A visionary group of Canadian Somali youth has been providing their peers with inspiration and guidance as part of the Somali Canadian Youth Mentorship Program. It's a program that aims to connect young people with successful professionals and university students in Ottawa. Ifrah Hassan spoke with the Muslim Link's Amira Elghawaby about the initiative.
Too many times I hear people say “youth are not engaged enough in the community''. For young community leaders like Ahmed Sadiq, the chairman and head of the Assalam Mosque Youth Department, that undoubtedly is not the case.
When Ahmed saw a need for a program focused on Ottawa's young Muslims, he sprang into action. In December 2011, Assalam Mosque's Youth Department, along with a group of young, dedicated volunteers, including myself, organized the first annual “Go Halal or Go Home'' Youth Winter Conference.
This year, I was back for more, trekking all the way from the west-end to the east-end to commit my time to a “for youth by youth” initiative that I feel recognizes the real needs of Muslim youth like myself, who in our teens and early twenties, are struggling to balance the pressures of our daily lives with our deen.
Almost everybody, at different points in their lives, thinks about their legacy and the type of impact they have made on their family, friends and community. Each individual's legacy is different but one simple fact remains the same: we all leave one. My father, Abdullahi Hassan Eyow, left a lasting legacy of compassion and sacrifice that is now felt immensely everywhere he has lived. As a Somali refugee, he knew how fortunate he was to escape the instability and conflict that has plagued Somalia for the last 21 years, yet he never forgot the shattered communities he left behind.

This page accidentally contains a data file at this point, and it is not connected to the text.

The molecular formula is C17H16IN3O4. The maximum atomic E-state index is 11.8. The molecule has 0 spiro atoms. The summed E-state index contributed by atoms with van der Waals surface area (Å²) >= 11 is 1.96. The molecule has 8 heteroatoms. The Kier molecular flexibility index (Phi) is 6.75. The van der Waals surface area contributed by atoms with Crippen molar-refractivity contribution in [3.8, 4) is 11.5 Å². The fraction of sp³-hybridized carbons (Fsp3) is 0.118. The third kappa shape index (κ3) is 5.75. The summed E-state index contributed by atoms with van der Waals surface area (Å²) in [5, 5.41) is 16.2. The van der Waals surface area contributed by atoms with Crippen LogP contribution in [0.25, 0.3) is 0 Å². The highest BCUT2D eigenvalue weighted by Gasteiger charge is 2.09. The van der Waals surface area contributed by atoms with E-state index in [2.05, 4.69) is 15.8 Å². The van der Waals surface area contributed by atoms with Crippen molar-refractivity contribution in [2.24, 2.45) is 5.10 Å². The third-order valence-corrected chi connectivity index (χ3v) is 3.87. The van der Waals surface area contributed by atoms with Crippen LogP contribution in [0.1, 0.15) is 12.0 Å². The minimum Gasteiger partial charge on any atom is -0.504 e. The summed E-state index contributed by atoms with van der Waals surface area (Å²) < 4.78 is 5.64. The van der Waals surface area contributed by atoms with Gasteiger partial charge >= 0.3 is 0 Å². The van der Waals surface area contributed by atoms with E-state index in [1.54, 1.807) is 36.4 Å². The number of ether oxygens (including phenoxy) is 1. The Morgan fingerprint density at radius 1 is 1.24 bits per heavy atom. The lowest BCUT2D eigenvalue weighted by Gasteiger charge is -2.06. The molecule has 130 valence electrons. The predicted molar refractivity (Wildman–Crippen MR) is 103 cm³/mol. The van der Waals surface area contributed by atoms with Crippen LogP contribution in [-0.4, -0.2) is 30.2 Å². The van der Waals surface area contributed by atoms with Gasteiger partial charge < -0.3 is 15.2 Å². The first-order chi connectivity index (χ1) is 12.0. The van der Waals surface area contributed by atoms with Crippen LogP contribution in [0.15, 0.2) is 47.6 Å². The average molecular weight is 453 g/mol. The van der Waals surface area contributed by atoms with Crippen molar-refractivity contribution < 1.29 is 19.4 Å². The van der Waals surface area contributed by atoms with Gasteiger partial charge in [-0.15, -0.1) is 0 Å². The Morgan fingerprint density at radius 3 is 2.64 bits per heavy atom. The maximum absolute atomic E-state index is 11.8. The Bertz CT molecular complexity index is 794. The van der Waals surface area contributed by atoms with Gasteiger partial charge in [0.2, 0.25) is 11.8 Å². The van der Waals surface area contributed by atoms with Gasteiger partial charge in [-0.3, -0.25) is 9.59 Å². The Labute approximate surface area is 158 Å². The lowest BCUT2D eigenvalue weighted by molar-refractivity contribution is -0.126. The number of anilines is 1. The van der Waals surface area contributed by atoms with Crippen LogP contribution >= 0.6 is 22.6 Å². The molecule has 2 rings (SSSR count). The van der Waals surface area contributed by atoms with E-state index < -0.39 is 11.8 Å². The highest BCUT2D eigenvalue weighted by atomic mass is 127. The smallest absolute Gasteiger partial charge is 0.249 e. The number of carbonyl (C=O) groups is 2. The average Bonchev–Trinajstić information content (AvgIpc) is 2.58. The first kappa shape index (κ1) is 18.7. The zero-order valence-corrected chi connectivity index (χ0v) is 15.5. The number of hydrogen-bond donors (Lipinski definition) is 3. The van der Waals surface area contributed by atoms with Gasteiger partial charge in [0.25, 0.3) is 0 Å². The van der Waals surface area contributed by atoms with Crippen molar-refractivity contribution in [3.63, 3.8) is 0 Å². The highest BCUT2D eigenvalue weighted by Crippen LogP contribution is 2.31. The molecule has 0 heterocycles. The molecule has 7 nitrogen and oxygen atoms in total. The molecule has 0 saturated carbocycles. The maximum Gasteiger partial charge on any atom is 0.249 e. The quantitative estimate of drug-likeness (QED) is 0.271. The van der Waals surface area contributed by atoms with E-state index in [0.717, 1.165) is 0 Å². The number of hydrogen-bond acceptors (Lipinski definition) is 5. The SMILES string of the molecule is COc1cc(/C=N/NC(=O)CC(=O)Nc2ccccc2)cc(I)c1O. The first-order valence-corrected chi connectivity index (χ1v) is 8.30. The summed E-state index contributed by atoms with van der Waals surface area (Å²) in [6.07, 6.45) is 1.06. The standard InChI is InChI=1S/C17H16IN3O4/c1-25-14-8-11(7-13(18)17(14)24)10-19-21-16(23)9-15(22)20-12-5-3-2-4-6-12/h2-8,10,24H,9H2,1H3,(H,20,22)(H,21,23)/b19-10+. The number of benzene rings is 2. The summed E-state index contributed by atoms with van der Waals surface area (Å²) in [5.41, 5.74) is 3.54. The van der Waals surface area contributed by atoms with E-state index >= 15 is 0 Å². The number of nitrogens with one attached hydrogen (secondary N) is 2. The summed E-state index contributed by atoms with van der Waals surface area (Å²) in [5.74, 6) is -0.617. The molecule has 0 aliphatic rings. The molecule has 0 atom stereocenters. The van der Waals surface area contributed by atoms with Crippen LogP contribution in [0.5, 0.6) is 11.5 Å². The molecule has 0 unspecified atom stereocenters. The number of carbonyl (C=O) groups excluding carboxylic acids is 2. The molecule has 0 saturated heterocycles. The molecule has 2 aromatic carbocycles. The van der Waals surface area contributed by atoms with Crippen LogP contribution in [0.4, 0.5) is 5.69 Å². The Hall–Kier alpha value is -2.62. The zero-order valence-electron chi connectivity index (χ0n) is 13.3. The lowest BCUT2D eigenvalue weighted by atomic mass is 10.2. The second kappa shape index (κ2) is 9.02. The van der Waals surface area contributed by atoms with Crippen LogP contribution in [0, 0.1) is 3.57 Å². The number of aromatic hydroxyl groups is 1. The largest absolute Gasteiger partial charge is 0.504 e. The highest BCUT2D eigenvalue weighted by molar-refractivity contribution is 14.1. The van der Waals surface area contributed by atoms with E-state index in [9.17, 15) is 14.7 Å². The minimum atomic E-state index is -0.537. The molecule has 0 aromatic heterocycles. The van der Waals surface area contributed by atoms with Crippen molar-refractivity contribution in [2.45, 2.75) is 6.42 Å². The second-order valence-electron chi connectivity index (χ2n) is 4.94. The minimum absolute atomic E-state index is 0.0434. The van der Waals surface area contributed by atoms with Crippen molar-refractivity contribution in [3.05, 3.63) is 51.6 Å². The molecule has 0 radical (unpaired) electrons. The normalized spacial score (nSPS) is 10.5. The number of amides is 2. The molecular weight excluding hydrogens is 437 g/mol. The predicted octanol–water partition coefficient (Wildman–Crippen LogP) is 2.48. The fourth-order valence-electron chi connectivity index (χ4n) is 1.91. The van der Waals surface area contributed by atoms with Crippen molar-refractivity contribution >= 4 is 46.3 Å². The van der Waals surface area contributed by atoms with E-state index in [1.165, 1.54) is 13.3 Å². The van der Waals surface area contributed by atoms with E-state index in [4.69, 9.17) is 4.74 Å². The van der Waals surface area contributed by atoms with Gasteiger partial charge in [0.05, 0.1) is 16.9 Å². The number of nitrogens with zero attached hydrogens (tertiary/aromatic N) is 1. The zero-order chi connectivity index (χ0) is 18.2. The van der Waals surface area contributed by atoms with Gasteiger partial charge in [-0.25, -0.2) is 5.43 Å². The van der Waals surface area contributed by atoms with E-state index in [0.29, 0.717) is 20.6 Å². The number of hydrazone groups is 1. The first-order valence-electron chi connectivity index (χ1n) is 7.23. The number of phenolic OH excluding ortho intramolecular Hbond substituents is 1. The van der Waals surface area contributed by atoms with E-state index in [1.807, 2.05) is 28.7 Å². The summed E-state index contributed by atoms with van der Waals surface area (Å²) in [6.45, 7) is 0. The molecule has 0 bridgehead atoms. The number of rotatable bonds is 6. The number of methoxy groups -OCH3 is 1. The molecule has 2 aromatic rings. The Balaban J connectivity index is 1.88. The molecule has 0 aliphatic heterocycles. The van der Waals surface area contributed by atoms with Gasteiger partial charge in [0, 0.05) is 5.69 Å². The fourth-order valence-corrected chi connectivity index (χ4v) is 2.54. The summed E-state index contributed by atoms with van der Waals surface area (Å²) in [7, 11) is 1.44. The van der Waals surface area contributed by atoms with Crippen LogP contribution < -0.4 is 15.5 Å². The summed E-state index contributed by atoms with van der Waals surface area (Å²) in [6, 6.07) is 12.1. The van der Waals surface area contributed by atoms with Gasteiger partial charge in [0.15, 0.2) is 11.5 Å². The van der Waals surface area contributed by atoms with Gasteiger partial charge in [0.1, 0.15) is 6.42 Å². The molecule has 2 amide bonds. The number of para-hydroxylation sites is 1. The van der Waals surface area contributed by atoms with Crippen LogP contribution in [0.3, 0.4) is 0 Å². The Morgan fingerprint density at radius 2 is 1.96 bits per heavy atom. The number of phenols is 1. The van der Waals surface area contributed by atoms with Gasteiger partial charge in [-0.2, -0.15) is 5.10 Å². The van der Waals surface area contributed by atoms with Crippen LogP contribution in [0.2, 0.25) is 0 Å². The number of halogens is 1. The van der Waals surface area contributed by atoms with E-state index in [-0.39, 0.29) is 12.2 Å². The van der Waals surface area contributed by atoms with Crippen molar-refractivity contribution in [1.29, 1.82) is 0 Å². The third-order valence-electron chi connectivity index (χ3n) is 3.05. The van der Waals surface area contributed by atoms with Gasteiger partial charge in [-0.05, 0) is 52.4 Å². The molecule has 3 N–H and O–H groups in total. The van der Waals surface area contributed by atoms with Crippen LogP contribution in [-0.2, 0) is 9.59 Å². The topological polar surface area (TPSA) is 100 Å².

For Mohamed Sofa, helping and serving others is simply second nature.
So it came as no surprise to his friends and family when the Somali-born community activist and community builder was awarded the Mayor's City Builder Award.
In the 15 years since he arrived in Ottawa as a refugee, Mr. Sofa, now 29 years old, has helped initiate and implement dozens of community projects, including homework clubs, soccer teams, basketball leagues, sports nights, and celebrations for youth.